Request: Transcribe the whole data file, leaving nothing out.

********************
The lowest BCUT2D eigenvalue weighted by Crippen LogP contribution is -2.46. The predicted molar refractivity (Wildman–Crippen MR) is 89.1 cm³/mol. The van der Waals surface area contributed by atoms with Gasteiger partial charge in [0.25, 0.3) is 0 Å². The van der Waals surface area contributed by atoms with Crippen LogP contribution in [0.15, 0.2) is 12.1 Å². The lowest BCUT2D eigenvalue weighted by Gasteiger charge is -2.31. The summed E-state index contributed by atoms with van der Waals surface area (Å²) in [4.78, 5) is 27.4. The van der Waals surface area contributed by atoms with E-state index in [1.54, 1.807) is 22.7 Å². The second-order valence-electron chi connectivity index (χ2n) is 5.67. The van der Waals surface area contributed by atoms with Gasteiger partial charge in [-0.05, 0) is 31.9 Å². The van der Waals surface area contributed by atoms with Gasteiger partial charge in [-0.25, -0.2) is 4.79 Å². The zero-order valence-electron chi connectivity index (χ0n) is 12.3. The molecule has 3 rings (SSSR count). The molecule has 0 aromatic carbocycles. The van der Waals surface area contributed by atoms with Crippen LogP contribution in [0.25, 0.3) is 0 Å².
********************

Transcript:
The lowest BCUT2D eigenvalue weighted by Crippen LogP contribution is -2.46. The predicted molar refractivity (Wildman–Crippen MR) is 89.1 cm³/mol. The van der Waals surface area contributed by atoms with Gasteiger partial charge in [0.25, 0.3) is 0 Å². The van der Waals surface area contributed by atoms with Crippen LogP contribution in [0.15, 0.2) is 12.1 Å². The lowest BCUT2D eigenvalue weighted by Gasteiger charge is -2.31. The summed E-state index contributed by atoms with van der Waals surface area (Å²) in [4.78, 5) is 27.4. The van der Waals surface area contributed by atoms with E-state index in [1.54, 1.807) is 22.7 Å². The second-order valence-electron chi connectivity index (χ2n) is 5.67. The van der Waals surface area contributed by atoms with Gasteiger partial charge in [-0.05, 0) is 31.9 Å². The van der Waals surface area contributed by atoms with Gasteiger partial charge in [-0.25, -0.2) is 4.79 Å². The zero-order valence-electron chi connectivity index (χ0n) is 12.3. The molecule has 3 rings (SSSR count). The molecule has 0 aromatic carbocycles. The van der Waals surface area contributed by atoms with Crippen LogP contribution in [0.25, 0.3) is 0 Å².